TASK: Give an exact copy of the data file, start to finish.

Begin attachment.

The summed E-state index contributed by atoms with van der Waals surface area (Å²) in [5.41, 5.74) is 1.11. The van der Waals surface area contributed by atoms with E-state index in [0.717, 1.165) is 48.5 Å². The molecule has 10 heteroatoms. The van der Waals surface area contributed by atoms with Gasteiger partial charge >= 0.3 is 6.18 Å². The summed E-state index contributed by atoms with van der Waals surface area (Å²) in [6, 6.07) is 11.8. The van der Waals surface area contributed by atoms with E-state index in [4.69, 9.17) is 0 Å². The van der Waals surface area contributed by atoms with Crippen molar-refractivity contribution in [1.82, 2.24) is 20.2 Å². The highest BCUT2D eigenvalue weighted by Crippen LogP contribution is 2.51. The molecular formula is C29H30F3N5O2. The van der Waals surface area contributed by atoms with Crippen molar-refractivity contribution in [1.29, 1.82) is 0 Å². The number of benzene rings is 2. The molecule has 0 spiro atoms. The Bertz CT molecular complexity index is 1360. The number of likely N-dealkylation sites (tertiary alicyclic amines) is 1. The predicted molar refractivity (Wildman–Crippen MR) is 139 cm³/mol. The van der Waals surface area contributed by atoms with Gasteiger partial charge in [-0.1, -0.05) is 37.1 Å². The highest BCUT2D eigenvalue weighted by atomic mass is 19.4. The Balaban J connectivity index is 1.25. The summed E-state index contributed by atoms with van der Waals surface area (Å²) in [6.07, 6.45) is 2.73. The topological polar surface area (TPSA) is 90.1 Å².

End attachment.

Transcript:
The summed E-state index contributed by atoms with van der Waals surface area (Å²) in [5.41, 5.74) is 1.11. The van der Waals surface area contributed by atoms with E-state index in [0.717, 1.165) is 48.5 Å². The molecule has 10 heteroatoms. The van der Waals surface area contributed by atoms with Gasteiger partial charge >= 0.3 is 6.18 Å². The summed E-state index contributed by atoms with van der Waals surface area (Å²) in [6, 6.07) is 11.8. The van der Waals surface area contributed by atoms with E-state index in [4.69, 9.17) is 0 Å². The van der Waals surface area contributed by atoms with Crippen molar-refractivity contribution in [1.82, 2.24) is 20.2 Å². The highest BCUT2D eigenvalue weighted by Crippen LogP contribution is 2.51. The molecular formula is C29H30F3N5O2. The van der Waals surface area contributed by atoms with Crippen molar-refractivity contribution in [1.29, 1.82) is 0 Å². The number of benzene rings is 2. The molecule has 0 spiro atoms. The Bertz CT molecular complexity index is 1360. The number of likely N-dealkylation sites (tertiary alicyclic amines) is 1. The predicted molar refractivity (Wildman–Crippen MR) is 139 cm³/mol. The van der Waals surface area contributed by atoms with Gasteiger partial charge in [-0.1, -0.05) is 37.1 Å². The highest BCUT2D eigenvalue weighted by atomic mass is 19.4. The Balaban J connectivity index is 1.25. The summed E-state index contributed by atoms with van der Waals surface area (Å²) in [6.07, 6.45) is 2.73. The topological polar surface area (TPSA) is 90.1 Å².